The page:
POSTED: 1:30 a.m. HST, Jun 19, 2013
U.S. Sen. Mazie Hirono says a sweeping immigration bill being considered by the Senate is unfair to women because of educational and career inequities in other countries.
The Democrat said on the Senate floor Tuesday that a new merit-based point system to evaluate potential immigrants would bring inequitable treatment abroad into the United States.
"This bill basically moves us away from the family-based system and into economic considerations," Hirono said. "Nothing wrong with that, but we should be fair to women while we're doing it."
She says the bill also reduces opportunities for family members of those already in the U.S. to immigrate using green cards.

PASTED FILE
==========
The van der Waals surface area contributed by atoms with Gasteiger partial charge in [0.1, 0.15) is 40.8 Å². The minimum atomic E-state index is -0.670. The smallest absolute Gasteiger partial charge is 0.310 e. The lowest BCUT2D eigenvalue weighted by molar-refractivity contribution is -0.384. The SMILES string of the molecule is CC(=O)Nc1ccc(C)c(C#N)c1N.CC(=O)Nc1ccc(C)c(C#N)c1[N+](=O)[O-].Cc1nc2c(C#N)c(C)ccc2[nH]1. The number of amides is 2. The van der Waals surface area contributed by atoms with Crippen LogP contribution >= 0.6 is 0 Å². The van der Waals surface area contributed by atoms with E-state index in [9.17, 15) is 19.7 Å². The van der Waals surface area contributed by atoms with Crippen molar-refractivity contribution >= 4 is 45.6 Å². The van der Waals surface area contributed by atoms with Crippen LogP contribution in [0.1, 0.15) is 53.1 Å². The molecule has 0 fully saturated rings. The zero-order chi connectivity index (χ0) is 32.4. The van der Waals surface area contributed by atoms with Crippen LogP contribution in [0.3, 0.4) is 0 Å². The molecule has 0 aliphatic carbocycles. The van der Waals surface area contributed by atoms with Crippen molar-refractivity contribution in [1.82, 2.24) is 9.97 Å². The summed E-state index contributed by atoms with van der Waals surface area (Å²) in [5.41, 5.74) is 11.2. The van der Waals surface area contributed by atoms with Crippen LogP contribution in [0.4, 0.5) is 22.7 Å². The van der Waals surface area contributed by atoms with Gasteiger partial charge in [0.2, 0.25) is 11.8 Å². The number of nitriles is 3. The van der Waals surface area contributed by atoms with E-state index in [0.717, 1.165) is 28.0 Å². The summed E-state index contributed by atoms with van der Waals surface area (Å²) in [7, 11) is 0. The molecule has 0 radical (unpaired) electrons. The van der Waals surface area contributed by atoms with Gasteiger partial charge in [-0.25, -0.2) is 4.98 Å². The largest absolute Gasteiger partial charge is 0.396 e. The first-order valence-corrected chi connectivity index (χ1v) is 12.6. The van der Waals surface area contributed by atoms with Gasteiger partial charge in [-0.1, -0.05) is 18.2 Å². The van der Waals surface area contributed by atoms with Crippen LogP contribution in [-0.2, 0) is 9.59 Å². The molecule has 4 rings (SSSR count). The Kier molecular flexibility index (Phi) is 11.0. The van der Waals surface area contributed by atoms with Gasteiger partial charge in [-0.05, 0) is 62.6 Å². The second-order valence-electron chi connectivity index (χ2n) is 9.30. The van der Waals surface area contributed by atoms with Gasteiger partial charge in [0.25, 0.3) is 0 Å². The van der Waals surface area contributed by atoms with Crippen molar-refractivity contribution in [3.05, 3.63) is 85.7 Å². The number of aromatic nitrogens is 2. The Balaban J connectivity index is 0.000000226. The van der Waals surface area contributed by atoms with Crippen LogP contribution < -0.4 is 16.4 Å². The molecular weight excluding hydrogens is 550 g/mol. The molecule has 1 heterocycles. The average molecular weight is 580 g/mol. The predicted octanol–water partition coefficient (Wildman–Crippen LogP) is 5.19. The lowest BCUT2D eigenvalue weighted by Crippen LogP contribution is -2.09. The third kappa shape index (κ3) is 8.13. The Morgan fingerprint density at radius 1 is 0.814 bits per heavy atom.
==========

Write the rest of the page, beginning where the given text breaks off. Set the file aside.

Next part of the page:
A Congressional Budget Office analysis said Tuesday that about 8 million people in the U.S. illegally would gain legal status under the Senate bill. There are an estimated 11 million immigrants living in the country illegally.
"We all want a stronger economy, but we should not sacrifice the hard-won victories of the women's equality movement to get it," Hirono said. "Ensuring that women have an equal opportunity to come here isn't an abstract policy cause to me."
Hirono, the first woman born in Asia to serve in the U.S. Senate, was born in Fukushima, Japan, and moved to Hawaii with her mother in 1955. She easily won election in November after moving from the U.S. House.
Hirono said she plans to work with other women in the Senate to introduce an amendment to make the bill more favorable to women.
The CBO analysis said the bill would lower the deficit in each of the next two decades. Deficits would fall by $197 billion across a decade, and by $700 billion in the following 10 years, if the bill were to become law, the CBO said.